1. Level Up Your Career Game: There is No Excuse for Not Having a LinkedIn Profile

LinkedIn is the most powerful tool for building a professional network out there. I interviewed with Morgan Stanley, UBS, Credit Suisse, and Meltwater, and LinkedIn helped me get a foot in the door at all of those companies. Here are my best practice guidelines that helped me the most and will assist you too:

#1 Sign Up!

You miss 100% of the shots you don't take.

#2 Get a high-quality profile picture.

Imagine a guy arriving at a networking event with a mask covering his face — weird, right? That's how a blank profile picture feels. Don't be that guy.

#3 Stand out with your profile banner.

A good profile banner piques the interest of the visitor and ideally describes your skills already. If you have absolutely no idea, get some inspiration from Just search for "LinkedIn Banner".

#4 Your Profile is Your CV.

On LinkedIn, your profile resembles a detailed CV. You have an "About" section where you should provide a short and concise description of yourself. Include what makes you, as a person, interesting. Love backpacking and traveling the world? Mention it. Hiked Kilimanjaro? That's the place where it goes. You get the idea: make yourself stand out. Furthermore, fill out sections like "Experience", "Education", "Skills", etc., as detailed as possible. There's only one rule: if you list something, make it high-quality. You can have a look at my profile here:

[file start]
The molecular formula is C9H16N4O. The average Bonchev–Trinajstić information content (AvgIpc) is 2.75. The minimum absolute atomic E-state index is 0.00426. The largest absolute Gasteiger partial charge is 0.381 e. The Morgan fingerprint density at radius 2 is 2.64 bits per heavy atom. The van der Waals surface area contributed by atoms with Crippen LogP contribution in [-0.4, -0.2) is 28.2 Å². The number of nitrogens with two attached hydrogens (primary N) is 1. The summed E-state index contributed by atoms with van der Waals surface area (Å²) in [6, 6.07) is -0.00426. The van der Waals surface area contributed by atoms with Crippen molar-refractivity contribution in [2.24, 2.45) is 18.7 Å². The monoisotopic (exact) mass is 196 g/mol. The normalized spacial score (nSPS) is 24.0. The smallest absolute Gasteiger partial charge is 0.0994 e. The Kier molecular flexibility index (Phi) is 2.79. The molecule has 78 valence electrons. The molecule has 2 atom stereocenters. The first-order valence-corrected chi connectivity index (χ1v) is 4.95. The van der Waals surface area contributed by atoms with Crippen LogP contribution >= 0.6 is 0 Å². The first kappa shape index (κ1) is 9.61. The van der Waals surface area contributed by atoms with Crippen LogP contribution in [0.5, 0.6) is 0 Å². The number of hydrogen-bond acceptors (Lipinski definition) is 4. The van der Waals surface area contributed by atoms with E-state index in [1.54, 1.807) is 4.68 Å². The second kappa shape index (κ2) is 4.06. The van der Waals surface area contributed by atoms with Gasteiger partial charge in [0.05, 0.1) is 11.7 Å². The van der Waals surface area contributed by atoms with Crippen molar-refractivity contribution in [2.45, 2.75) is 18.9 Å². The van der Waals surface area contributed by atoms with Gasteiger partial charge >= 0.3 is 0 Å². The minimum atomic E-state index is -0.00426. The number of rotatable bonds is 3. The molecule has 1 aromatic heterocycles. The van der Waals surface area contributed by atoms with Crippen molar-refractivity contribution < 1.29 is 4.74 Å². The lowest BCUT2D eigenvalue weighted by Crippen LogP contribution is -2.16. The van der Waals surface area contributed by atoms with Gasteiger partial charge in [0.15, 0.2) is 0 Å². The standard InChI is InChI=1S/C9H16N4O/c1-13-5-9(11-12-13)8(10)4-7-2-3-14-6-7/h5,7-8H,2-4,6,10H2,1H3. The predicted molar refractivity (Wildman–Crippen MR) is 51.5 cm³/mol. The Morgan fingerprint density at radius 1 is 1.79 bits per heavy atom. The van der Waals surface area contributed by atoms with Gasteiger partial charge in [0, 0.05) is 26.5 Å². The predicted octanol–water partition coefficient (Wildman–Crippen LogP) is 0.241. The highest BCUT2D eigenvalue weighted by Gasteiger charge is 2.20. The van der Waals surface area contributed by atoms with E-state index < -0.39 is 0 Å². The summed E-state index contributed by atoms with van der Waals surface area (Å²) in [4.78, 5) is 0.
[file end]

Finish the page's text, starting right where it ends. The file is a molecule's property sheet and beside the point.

#5 Network as if your career depends on it, because it does.

Before you get started, remember, don't be awkward. Act like a human being. You don't want to send a connection request to a complete stranger without introducing yourself. It's like throwing business cards at the guy next to you without even looking at him. I've used this simple framework thousands of times, and it works perfectly every single time:

"Hey [Name], hope you are well. I noticed that you are a [commonality] like me. Would love to connect. Best, [Your Name]."

Most people are open-minded and willing to help you out, especially if they share some commonalities with you.

For example: "Hey John, hope you are well. I noticed that you are a Harvard Business School Online Alumni like me. Would love to connect. Best, Kevin."

Your chances are good that they will accept your connection request. Then, you can start a conversation to learn about their industry, etc.

Pro Tip: In your next interview, you can mention that you've already had conversations with John, a director at company XYZ, about the industry you are applying for.

Action Step: Start your LinkedIn networking journey now - I'm happy to connect! You'll find me by typing "Kevin Schwarzinger" into the search bar or by clicking the link above.

2. Retire Early: What is The Cash Flow Quadrant?

The Cash Flow Quadrant is a simple but powerful model that shows how you earn your income and how you can put your money to work to achieve financial independence. It consists of four quadrants, each representing a specific source of income: